Chase Iron Eyes: Real sovereigns don't disenroll their own people

Some voices from the #stopdisenrollment campaign. Photos from StopDisenrollment.Com

Chase Iron Eyes, a member of the Standing Rock Sioux Tribe and the founder of Last Real Indians, explains why tribes should stop disenrolling their own people:
This column reacts to a recent piece by James Mills titled, “Tribes Have Absolute Right to Determine Their Membership.” I had no idea who Mr. Mills was so I looked and asked around and saw Mr. Mills advertises himself as a “master parliamentarian,” former “hospital administrator” and “music producer,” and “one of Indian Country's leading experts in tribal enrollment policy” What did this mean? More to the point, what are enrollment audits and what is enrollment software?

Even more to the point, when is it ever right to disenroll? What is more presumptuous than forcing your people to undergo an enrollment audit? I know of white people who ended up on Tribal enrollment rolls who I wouldn't disenroll if I could. They are part of community.

I suppose each tribe in a perfect world, should have the “absolute right” to disenroll their relatives as he states, and potentially hire people like him for that purpose. However, the United States can't even disenroll (revoke citizenship) their own naturally born citizens. The 14th Amendment of the Constitution prohibits it. So his analogy that "France can make recommendations" to the United States about citizenship as a matter of sovereignty falls flat. United States sovereignty says that your an American citizen as a matter of birthright, and no politicians in Washington, DC can change that.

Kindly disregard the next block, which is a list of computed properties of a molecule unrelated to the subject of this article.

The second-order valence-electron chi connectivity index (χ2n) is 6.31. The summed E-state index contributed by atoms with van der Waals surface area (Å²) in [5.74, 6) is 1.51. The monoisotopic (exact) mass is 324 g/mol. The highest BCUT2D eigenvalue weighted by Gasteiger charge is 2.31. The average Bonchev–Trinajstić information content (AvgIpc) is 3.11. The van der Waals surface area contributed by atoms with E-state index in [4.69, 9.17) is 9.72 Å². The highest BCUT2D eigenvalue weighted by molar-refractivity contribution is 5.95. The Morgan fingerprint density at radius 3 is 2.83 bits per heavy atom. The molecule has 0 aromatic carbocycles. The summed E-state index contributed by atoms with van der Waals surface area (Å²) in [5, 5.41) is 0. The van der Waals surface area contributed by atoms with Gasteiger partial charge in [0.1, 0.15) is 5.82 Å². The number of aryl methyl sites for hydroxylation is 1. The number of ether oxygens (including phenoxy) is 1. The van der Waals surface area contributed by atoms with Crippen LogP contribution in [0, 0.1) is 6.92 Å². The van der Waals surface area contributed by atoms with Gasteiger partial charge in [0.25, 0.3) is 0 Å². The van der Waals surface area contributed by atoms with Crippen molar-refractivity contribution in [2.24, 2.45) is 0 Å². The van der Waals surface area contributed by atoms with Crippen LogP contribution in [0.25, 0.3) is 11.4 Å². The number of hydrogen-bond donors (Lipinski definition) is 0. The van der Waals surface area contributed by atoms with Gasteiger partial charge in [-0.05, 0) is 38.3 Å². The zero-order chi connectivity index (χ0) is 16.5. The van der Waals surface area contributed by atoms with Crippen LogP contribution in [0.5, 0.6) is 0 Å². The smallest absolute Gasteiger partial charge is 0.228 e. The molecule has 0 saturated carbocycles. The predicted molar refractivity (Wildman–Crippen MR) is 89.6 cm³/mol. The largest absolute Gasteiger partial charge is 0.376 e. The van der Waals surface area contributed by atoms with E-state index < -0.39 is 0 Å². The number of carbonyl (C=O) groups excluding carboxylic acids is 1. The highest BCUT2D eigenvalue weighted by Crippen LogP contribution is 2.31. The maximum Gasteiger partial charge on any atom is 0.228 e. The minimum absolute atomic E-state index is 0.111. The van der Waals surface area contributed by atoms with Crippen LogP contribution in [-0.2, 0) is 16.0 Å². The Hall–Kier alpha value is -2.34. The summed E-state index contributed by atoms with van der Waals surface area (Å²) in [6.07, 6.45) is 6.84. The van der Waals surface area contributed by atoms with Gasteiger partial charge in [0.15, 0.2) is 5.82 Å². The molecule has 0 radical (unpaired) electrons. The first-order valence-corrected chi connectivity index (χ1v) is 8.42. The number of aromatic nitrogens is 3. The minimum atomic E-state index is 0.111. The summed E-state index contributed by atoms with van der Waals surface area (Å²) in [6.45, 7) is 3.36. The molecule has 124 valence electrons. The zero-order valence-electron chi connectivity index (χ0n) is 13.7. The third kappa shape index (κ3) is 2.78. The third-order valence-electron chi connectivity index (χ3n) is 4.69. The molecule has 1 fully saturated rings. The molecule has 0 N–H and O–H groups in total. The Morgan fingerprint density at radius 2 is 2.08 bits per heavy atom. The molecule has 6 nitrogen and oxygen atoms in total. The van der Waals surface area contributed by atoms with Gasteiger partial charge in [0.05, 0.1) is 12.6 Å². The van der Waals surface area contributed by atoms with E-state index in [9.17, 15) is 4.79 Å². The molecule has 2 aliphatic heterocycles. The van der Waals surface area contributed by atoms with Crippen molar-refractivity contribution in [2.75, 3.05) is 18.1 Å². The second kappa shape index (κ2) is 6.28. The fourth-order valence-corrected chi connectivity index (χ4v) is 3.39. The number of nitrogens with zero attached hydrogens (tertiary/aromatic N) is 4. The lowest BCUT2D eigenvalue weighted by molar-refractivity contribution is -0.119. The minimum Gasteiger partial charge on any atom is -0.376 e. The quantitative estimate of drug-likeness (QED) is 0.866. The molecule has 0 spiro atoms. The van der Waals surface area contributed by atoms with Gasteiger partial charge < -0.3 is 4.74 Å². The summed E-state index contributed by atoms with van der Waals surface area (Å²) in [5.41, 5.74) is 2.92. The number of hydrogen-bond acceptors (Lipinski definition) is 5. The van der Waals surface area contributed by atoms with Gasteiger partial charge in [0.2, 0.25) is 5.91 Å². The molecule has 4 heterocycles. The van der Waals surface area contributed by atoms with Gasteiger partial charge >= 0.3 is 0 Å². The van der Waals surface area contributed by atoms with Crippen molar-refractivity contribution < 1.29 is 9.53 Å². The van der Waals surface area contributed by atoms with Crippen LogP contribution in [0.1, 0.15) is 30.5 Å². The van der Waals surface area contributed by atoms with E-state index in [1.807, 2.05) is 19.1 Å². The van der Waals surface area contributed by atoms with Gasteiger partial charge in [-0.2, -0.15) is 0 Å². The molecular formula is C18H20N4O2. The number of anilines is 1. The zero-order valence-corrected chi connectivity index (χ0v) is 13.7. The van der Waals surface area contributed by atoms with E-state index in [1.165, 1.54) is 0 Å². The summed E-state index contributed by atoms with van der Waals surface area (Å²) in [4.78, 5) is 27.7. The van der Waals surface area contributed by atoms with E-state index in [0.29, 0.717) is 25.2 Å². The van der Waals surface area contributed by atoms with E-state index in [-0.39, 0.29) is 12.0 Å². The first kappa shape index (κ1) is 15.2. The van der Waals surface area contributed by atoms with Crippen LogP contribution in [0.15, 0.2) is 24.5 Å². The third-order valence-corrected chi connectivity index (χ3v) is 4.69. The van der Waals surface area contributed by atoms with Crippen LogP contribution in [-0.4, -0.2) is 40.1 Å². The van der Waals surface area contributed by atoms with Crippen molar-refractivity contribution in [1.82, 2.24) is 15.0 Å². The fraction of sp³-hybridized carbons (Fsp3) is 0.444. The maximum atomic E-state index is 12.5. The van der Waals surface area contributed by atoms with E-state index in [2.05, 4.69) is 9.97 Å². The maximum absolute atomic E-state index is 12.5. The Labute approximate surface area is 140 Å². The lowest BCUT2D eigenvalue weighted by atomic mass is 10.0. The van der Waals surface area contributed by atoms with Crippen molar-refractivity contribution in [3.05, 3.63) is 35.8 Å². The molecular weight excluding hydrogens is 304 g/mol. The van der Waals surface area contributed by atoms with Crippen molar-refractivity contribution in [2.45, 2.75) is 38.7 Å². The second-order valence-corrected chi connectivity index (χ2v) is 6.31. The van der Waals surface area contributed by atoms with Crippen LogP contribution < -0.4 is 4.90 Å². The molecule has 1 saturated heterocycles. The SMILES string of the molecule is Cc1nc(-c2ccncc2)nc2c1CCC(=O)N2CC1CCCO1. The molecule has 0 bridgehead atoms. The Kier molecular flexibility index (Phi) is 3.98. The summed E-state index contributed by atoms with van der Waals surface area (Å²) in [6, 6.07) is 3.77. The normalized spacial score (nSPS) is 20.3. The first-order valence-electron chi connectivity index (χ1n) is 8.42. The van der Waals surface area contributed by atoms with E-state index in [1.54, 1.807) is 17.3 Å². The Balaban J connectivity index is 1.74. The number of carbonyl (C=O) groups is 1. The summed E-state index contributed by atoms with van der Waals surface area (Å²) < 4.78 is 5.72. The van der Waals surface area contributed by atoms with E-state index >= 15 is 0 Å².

But enough about other sovereigns. "Real Indians" certainly wouldn’t hire a non-Indian consultant to tell them who's a relative and who's not. As we at Last Real Indians have made clear: “Real Indians Don’t Disenroll.”

Get the Story:
Chase Iron Eyes: When Is it Right to Disenroll Indians? (Indian Country Today 2/10)

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